Sunday, March 20, 2011

Jesus' Transfiguration: Hope for When Life Gives Us "Too Much."

Jesus took Peter, James, and John his brother, 
and led them up a high mountain by themselves.
 And he was transfigured before them; 
his face shone like the sun 
and his clothes became white as light (Matthew. 17:1-9).

I recently spoke to a man going through a very difficult, trying, and even tragic set of life circumstances, most of which he was enduring to no fault of his own. He shared that, when he approached other Christians looking for support, he was told by one or more, "the Lord doesn't give you more than what you can handle." Do you ever wonder where they grow people like this? It's bad enough that this man is in deep pain without having to have a fellow Christian do them the favor of suggesting God has ordained that they go through this or is even responsible for it! Such a naive, dismissive "pious platitude" overlooks the obvious fact that life and God ARE NOT one and the same (a "pious platitude" is a stock phrase that is often the equivalent of saying "I don't want to hear about it" but is used instead as a pious gloss to make the person saying it appear to be reverent when in fact they're not!). Granted, GOD may not give us more than we can handle, but MANY people can attest to the fact that LIFE at times sure as heck does!

Jesus' Transfiguration in today's Gospel gives us some insight into a reason to hope when life gives us too much. Prior to this extraordinary event in Jesus' life, he has come into the awareness that the storm clouds are gathering in the distant horizon and that he is likely going to meet with a very cruel and tragic fate. In a word, life, and NOT GOD is about to give him more than he can handle (anyone who thinks that crucifixion isn't more than a person can handle, raise your hand! Ok, now, for those raising your hand, go to the end of Matthew's Gospel, 27:46, when Jesus shouts the guttural cry from the cross, "My God, My God, why have you forsaken me?". Sounds like someone who is a little overwhelmed, no?). However, what does God do for Jesus on the Mountain in today's Gospel? He doesn't promise to "transform" Jesus' destiny, but to "transfigure" it. There is an incredibly important nuance between one and the other.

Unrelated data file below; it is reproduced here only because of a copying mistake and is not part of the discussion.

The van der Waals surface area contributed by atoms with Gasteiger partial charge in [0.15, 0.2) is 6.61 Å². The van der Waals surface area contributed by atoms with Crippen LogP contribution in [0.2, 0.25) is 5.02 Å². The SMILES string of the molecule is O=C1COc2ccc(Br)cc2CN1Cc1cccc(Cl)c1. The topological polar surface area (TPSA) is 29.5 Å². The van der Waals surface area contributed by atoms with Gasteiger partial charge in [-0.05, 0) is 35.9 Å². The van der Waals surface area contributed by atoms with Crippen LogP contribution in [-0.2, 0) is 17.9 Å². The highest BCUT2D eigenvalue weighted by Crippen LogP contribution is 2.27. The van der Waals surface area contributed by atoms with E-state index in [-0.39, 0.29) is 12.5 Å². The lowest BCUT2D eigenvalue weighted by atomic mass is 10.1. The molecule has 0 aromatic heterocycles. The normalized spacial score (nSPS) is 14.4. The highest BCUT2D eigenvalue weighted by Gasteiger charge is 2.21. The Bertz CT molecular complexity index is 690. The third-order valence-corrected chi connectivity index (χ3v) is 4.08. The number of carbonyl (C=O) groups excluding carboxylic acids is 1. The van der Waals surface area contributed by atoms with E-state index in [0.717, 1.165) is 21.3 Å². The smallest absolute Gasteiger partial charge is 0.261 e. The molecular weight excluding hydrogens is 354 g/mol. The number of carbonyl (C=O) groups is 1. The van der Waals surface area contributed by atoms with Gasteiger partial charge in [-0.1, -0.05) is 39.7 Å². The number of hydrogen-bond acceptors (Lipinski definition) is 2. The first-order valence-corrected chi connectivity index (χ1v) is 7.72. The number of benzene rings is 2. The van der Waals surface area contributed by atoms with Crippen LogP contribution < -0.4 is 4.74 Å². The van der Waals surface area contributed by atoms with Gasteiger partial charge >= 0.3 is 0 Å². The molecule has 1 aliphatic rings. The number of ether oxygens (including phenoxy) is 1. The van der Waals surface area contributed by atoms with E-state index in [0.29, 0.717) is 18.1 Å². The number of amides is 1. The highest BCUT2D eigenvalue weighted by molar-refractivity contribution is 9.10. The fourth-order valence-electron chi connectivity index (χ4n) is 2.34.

To transform something is to change it completely and essentially. To transfigure has more the slight, nuanced connotation of changing the appearance or, in this case, the meaning of something. What may very well be going on in the transfiguration event is a symbol and sign of the hope that, while life is certainly about to dish out more than Jesus can handle in crucifixion, God will, in fact, make these circumstances the very thing that constitutes eternal life. In other words, Jesus' crucifixion as a total gift of self and love to the point of death will not end in wholesale abandonment by God but will become the very path to eternal life. Why is this a sign or symbol of hope for us? What it means is that there is nothing that we can experience in our lives, no matter how painful or tragic, that is beyond the Lord's capacity to use as a means through which our own lives are transfigured in God's love. Pat, TOR

2 comments:

cowboypapist said...

Thank you for this wonderful and inspirational commentary on today's reading. It is helpful more than I can find words to express. Thank you, and God bless you!

Regina said...

I cannot tell you HOW many times I've not only heard this from others when life pummeled me with lemons, but also, how many times I told myself this as a way to "not deal" with the underlying implications of some of my own personal tragedies. This is one of my favorite blog entries thus far. Keep up the blogging - you have a God-given gift meant to be shared. Truly inspirational....